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RIAA Underestimates Influence of 2.0 World

The RIAA has fought a number of lawsuits against pre-teens and grandmothers, and Ray Beckerman’s “Recording Industry vs The People site has been keeping track of all of them.  Any time another person is hauled to courty, Ray carries as much detail as he can scrape up, mainly in an effort to catalogue legal arguments, definitions and provide other materials and resources for defending lawyers.

It has proven to be of fantastic value to anyone who has found themselves in the bullseye of the RIAA and will most likely be the ‘thin edge of the wedge’ that ultimately forces the RIAA to find a different approach to its business.

The lesson from this is that in today’s 2.0 world, it’s virtually impossible to play the bully, because anyone and everyone can see behind the curtain and realize that you’re just some withered old man trying to recapture the glory days when audiences went en masse to record stores to stock up on tapes, vinyl albums, CDs, 8-tracks and other formats.  Everyone skipped down the road, arms intertwined, singing the same boring song.

Information aggregators aren’t new, but I see a new trend coming.  I’ll call it ‘megalocal’, where people will be able to share stuff on a local basis, but aggregate easily and conveniently to share with other communities.  Think research and actions related to pesticide bans.  Most mainstream media groups don’t report on these type of actions outside of their own communities and the flow will reverse to the benefit of people that want to help each other out with various causes and actions.

It puts most companies on guard and will push them to new levels of protection before they start to embrace some of this stuff.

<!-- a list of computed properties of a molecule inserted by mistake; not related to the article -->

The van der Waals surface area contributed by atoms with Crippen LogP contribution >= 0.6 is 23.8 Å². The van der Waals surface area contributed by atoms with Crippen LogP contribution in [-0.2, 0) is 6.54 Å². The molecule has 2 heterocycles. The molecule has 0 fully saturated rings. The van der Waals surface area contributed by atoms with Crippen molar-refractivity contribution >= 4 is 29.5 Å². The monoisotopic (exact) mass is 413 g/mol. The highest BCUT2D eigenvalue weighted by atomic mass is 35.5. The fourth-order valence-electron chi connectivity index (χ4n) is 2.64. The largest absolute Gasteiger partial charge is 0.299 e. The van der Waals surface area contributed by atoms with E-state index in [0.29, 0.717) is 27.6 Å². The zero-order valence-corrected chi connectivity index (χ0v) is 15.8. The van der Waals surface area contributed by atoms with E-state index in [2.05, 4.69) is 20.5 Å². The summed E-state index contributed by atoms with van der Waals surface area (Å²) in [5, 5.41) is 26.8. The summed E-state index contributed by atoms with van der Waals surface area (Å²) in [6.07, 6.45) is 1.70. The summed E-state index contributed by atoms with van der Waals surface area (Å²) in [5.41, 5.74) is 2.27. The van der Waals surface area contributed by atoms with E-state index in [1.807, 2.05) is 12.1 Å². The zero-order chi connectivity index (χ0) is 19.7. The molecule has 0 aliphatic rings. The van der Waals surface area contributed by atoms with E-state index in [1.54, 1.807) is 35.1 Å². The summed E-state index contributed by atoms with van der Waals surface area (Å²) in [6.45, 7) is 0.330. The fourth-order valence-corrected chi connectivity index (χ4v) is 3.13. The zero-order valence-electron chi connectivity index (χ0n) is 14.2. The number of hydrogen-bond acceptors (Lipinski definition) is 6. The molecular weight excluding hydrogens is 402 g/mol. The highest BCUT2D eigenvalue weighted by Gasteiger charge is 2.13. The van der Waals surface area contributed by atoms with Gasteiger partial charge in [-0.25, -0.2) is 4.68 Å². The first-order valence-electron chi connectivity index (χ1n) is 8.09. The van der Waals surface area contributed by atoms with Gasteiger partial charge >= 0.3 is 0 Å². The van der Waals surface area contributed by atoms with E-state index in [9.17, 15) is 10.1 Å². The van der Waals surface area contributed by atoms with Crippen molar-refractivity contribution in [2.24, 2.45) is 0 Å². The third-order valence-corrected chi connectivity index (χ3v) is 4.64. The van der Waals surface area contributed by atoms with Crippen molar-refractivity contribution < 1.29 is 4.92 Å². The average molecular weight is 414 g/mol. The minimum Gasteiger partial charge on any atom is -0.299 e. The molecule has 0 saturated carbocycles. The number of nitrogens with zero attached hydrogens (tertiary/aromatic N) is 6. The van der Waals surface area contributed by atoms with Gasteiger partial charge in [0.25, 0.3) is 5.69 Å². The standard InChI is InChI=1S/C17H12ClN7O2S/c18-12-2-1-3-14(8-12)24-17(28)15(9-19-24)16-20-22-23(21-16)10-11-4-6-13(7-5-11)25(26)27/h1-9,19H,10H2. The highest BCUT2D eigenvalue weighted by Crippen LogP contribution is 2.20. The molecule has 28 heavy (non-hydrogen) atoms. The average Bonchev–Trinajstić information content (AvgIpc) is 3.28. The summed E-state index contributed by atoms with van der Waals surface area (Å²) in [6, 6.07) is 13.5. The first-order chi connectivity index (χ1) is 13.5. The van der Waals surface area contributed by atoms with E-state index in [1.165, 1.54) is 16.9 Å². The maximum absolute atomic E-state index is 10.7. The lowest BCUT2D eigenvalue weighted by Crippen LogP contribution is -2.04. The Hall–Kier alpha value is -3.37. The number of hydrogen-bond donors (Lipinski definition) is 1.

For those of you who don’t subscribe to the Media Examiner, here’s the story:

RIAA Nemesis Defends Blog

Ray Beckerman has been such a thorn in the side of the RIAA that the organization recently asked a court to sanction him for “vexatious” conduct in defending people the group has sued.

Beckerman’s blog, Recording Industry vs. The People, where he posts publicly available motions in lawsuits involving the organization, especially troubled the RIAA. “Defendant’s counsel has maintained an anti-recording industry blog during the course of this case and has consistently posted virtually every one of his baseless motions on his blog seeking to bolster his public relations campaign and embarrass plaintiffs,” the group wrote in its motion for sanctions.

Today, Beckerman fired back with an answer charging the RIAA with attempting to keep its litigation efforts as secretive as possible. “Plaintiffs’ counsel are not candid about their real problem with the blog, which is that its existence interferes with their tactic of attempting to conceal the litigation events and prior inconsistent statements that they don’t want others to know about from judges, litigants and law enforcement authorities.”

The RIAA has sued or threatened to sue nearly 30,000 individuals for file-sharing. Many agreed to pay around $3,000-$5,000 to settle the allegations rather than risk a potentially ruinous lawsuit. Others chose to fight the charges but without counsel.

Beckerman’s blog about the various lawsuits has helped rally an overworked defense bar. By posting information about legal tactics in one central location, Beckerman has made it easier for lawyers across the country to fight accusations of piracy — some of which have turned out to be unfounded.

With his blog, he’s performed a valuable public service — one that would have been far more difficult even 10 years ago, before the Web 2.0 revolution made it easy for anyone to self-publish online. That the RIAA would think it’s okay to ask for sanctions based on a blog shows just how reactionary the record industry has become.

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